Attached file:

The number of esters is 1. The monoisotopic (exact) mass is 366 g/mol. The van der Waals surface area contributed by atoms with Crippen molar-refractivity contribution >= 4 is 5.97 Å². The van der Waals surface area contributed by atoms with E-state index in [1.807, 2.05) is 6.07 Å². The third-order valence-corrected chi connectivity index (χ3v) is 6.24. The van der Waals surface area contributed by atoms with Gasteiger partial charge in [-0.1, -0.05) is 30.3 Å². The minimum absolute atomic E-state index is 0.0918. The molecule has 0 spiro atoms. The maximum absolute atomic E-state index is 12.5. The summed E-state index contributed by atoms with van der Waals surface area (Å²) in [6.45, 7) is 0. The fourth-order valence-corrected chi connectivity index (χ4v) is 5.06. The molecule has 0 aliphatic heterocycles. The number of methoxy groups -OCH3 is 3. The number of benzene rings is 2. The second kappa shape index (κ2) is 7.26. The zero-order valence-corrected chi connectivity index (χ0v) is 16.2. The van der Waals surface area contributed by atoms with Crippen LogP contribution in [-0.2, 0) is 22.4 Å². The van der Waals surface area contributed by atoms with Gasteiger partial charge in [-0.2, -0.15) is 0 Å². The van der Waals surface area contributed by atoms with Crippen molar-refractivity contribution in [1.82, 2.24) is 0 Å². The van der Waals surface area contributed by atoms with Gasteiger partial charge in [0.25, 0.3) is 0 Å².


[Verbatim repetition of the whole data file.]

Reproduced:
The number of esters is 1. The monoisotopic (exact) mass is 366 g/mol. The van der Waals surface area contributed by atoms with Crippen molar-refractivity contribution >= 4 is 5.97 Å². The van der Waals surface area contributed by atoms with E-state index in [1.807, 2.05) is 6.07 Å². The third-order valence-corrected chi connectivity index (χ3v) is 6.24. The van der Waals surface area contributed by atoms with Gasteiger partial charge in [-0.1, -0.05) is 30.3 Å². The minimum absolute atomic E-state index is 0.0918. The molecule has 0 spiro atoms. The maximum absolute atomic E-state index is 12.5. The summed E-state index contributed by atoms with van der Waals surface area (Å²) in [6.45, 7) is 0. The fourth-order valence-corrected chi connectivity index (χ4v) is 5.06. The molecule has 0 aliphatic heterocycles. The number of methoxy groups -OCH3 is 3. The number of benzene rings is 2. The second kappa shape index (κ2) is 7.26. The zero-order valence-corrected chi connectivity index (χ0v) is 16.2. The van der Waals surface area contributed by atoms with Crippen LogP contribution in [-0.2, 0) is 22.4 Å². The van der Waals surface area contributed by atoms with Gasteiger partial charge in [-0.2, -0.15) is 0 Å². The van der Waals surface area contributed by atoms with Crippen molar-refractivity contribution in [1.82, 2.24) is 0 Å². The van der Waals surface area contributed by atoms with Gasteiger partial charge in [0.25, 0.3) is 0 Å².